In a pivotal scene in the blockbuster film “Barbie,” the CEO of Mattel fumes: “No one rests until this doll is back in the box,” referring to Barbie’s escape from his toy universe into the real world (where, for instance, she swaps her pink high heels for some no-nonsense Birkenstocks.)

Like the film’s “Barbie,” Technion alumna Neta Blum B.Sc., M.Sc. has long railed against the stereotypes and double standards that often keep women in a box. Today, the aerospace engineer heads a technological division in Israel’s Ministry of Defense’s R&D body, has earned a place in Forbes Israel’s “30 Under 30,” was named one of 50 most influential Jews in The Jerusalem Post, and has become an inspiration to young girls everywhere.

“I always wanted to study new fields and to get out of my comfort zone,” she said. “I was always looking for the next step in my career.”

Blum grew up in Maryland and moved to Israel at age 17 to attend the Brakim excellence program, a joint Technion-Israel Defense Forces initiative that combines academic studies with military training. She was the only woman in a class of 20, and one of 10 students left standing at the completion of the rigorous four-year course. After graduation she served in the Israeli Air Force investigating airplane crashes, before joining the defense ministry’s Directorate of Defense Research & Development (DDR&D).

At the DDR&D, which is responsible for developing and overseeing research and defense technology, managing short-and-long-term projects, and training the next generation of defense tech professionals, she became the first woman and youngest person ever to head the Aviation Sciences Section. There, she led and developed Israel’s first 3D-printed UAV (unmanned aerial vehicle), SkysPrinter. She then became the first woman head of the Cyber Section and the first woman to head her current division. While her work is classified, she is still developing cutting-edge technology that protects Israel. “Our work is vital for staying ahead of evolving threats, and ensuring the nation’s defense capabilities remain robust,” she said. “I love making a meaningful impact on Israel’s security. And the tools I received at the Technion gave me the ability to lead such technological game changers.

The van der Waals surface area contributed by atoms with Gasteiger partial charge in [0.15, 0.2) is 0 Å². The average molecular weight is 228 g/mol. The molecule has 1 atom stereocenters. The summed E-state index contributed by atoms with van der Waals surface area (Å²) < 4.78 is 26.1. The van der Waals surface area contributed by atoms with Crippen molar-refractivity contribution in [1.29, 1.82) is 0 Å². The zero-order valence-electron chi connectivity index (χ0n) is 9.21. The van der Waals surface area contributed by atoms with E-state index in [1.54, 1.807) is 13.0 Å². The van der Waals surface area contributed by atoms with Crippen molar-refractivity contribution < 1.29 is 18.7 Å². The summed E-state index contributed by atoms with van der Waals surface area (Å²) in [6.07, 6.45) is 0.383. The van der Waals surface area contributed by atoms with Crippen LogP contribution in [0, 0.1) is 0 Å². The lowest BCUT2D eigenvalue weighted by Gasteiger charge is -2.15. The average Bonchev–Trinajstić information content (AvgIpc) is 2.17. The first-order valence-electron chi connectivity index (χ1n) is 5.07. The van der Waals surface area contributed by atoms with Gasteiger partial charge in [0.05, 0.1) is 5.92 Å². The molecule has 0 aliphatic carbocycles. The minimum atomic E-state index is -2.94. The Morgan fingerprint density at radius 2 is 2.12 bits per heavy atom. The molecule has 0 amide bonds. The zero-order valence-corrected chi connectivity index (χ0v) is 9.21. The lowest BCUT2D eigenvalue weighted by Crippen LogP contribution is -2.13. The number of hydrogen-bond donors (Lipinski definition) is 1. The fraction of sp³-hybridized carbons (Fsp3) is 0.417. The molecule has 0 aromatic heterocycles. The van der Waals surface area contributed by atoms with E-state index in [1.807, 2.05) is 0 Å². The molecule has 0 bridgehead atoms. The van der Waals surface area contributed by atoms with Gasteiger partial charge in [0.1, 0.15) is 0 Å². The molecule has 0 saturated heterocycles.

Blum followed her father’s path to the Technion, where she is now finishing her Ph.D. Her research explores the applicability of a principle from structural mechanics to soft biological tissues, specifically for potential advancements in cancer diagnosis. Post October 7, she was invited to present her Ph.D. research at an international conference in Rome. “Despite not being able to attend physically, due to my position in the Ministry of Defense, it was crucial for me to participate via Zoom,” she said. “As the only presenter from Israel, I wanted to emphasize our nation’s commitment to scientific contributions, even in challenging times.”

Blum credits the Technion for equipping her with the technical skills essential for success, “and for instilling in me the importance of breaking barriers.” In addition to her many career “firsts,” Blum founded the “AT” program (Hebrew for “you” feminine) to encourage high school female students to pursue careers in science, technology, engineering, and math. “From a young age, I’ve always been working mostly with men, and I wanted to change that,” she said. “Our message is clear: ‘You can do it.’”

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Neta Blum
Neta Blum